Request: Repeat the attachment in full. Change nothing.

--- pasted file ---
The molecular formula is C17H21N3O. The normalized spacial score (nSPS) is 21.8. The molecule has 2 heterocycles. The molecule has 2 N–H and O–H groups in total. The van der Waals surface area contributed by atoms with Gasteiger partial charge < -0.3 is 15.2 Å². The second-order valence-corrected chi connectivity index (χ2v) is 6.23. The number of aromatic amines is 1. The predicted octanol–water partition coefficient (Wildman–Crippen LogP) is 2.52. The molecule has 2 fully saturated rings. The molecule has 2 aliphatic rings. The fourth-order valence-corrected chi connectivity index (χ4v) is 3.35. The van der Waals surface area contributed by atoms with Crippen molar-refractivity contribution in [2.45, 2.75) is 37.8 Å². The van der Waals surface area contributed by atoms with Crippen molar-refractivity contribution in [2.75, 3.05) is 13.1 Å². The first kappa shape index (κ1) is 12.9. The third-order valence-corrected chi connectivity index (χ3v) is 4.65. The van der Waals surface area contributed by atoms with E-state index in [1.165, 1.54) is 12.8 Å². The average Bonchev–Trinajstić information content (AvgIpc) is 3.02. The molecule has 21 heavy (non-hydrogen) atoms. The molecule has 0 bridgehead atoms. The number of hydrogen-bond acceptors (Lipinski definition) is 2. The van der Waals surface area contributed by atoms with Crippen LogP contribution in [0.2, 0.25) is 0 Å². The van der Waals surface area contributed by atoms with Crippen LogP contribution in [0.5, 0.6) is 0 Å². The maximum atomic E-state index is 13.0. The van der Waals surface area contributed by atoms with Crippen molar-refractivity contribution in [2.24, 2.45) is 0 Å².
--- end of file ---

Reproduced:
The molecular formula is C17H21N3O. The normalized spacial score (nSPS) is 21.8. The molecule has 2 heterocycles. The molecule has 2 N–H and O–H groups in total. The van der Waals surface area contributed by atoms with Gasteiger partial charge < -0.3 is 15.2 Å². The second-order valence-corrected chi connectivity index (χ2v) is 6.23. The number of aromatic amines is 1. The predicted octanol–water partition coefficient (Wildman–Crippen LogP) is 2.52. The molecule has 2 fully saturated rings. The molecule has 2 aliphatic rings. The fourth-order valence-corrected chi connectivity index (χ4v) is 3.35. The van der Waals surface area contributed by atoms with Crippen molar-refractivity contribution in [2.45, 2.75) is 37.8 Å². The van der Waals surface area contributed by atoms with Crippen molar-refractivity contribution in [2.75, 3.05) is 13.1 Å². The first kappa shape index (κ1) is 12.9. The third-order valence-corrected chi connectivity index (χ3v) is 4.65. The van der Waals surface area contributed by atoms with E-state index in [1.165, 1.54) is 12.8 Å². The average Bonchev–Trinajstić information content (AvgIpc) is 3.02. The molecule has 21 heavy (non-hydrogen) atoms. The molecule has 0 bridgehead atoms. The number of hydrogen-bond acceptors (Lipinski definition) is 2. The van der Waals surface area contributed by atoms with Crippen LogP contribution in [0.2, 0.25) is 0 Å². The van der Waals surface area contributed by atoms with Crippen LogP contribution in [0.5, 0.6) is 0 Å². The maximum atomic E-state index is 13.0. The van der Waals surface area contributed by atoms with Crippen molar-refractivity contribution in [2.24, 2.45) is 0 Å².